When Andres Alonso joined Baltimore City (Md.) Public Schools in 2007, he wasted no time in implementing the Portfolio Strategy. The district had over 80,000 students, 91 percent of which were minority and 82 percent were low-income. Baltimore City had been plagued by low test scores and a widening achievement gap for years, and Alonso sought out this multi-tiered approach as a resolution.
Five years later, Baltimore’s next reform phase is going to be particularly challenging. It’s not as though the first phase came without its challenges, says Sarah Yatsko, senior research analyst with the University of Washington’s Center for Reinventing Public Education (CRPE). In the first phase of the district’s move toward the Portfolio model, it closed schools that were severely low-performing and therefore there was little pushback from the school board and community. In other words, all the low-hanging fruit—or low-performing schools, if you will—have been picked. Now the district is forced to look at a larger bottom tier of schools and determine what will be closed and how resources will be allocated.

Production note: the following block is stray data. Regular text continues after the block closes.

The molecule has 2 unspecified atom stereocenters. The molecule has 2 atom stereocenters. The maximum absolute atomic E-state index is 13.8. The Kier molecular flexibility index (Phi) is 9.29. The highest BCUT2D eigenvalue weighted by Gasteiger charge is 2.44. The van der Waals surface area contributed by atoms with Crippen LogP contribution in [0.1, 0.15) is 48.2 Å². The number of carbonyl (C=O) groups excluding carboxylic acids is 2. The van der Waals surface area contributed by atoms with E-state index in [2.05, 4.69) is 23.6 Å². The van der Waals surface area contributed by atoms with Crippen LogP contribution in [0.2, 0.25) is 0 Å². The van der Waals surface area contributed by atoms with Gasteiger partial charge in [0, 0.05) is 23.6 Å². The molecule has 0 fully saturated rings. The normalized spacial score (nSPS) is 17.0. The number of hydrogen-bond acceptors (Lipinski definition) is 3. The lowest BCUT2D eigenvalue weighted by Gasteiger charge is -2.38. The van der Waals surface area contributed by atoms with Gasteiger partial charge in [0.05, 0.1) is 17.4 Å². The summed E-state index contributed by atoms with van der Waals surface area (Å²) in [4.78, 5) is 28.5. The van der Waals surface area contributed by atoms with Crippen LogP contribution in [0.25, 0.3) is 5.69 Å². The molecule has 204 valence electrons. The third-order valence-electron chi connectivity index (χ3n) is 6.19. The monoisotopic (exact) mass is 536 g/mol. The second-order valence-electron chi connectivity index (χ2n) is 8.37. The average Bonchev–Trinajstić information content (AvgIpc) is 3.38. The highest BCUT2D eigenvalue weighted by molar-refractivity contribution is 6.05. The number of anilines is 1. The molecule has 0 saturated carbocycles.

Baltimore’s progress and success is highlighted in a report released by CRPE in June. Although Baltimore was chosen as a case study, over 25 urban districts around the country, including New York City, Chicago, Denver, and Hartford, have adopted the method.
“The portfolio network has tripled in size in the last five years,” says Yatsko. “If you had a crystal ball, I wonder what we’d think of [the Portfolio Strategy] in 10 years. One thing [co-author] Paul [Hill] has said is it’s not a reform that’s like other reforms. It’s not a formula. It’s really a way of thinking about how you manage a large number of organizations, letting go, and trusting that professionals in your schools know best. And, it just works.”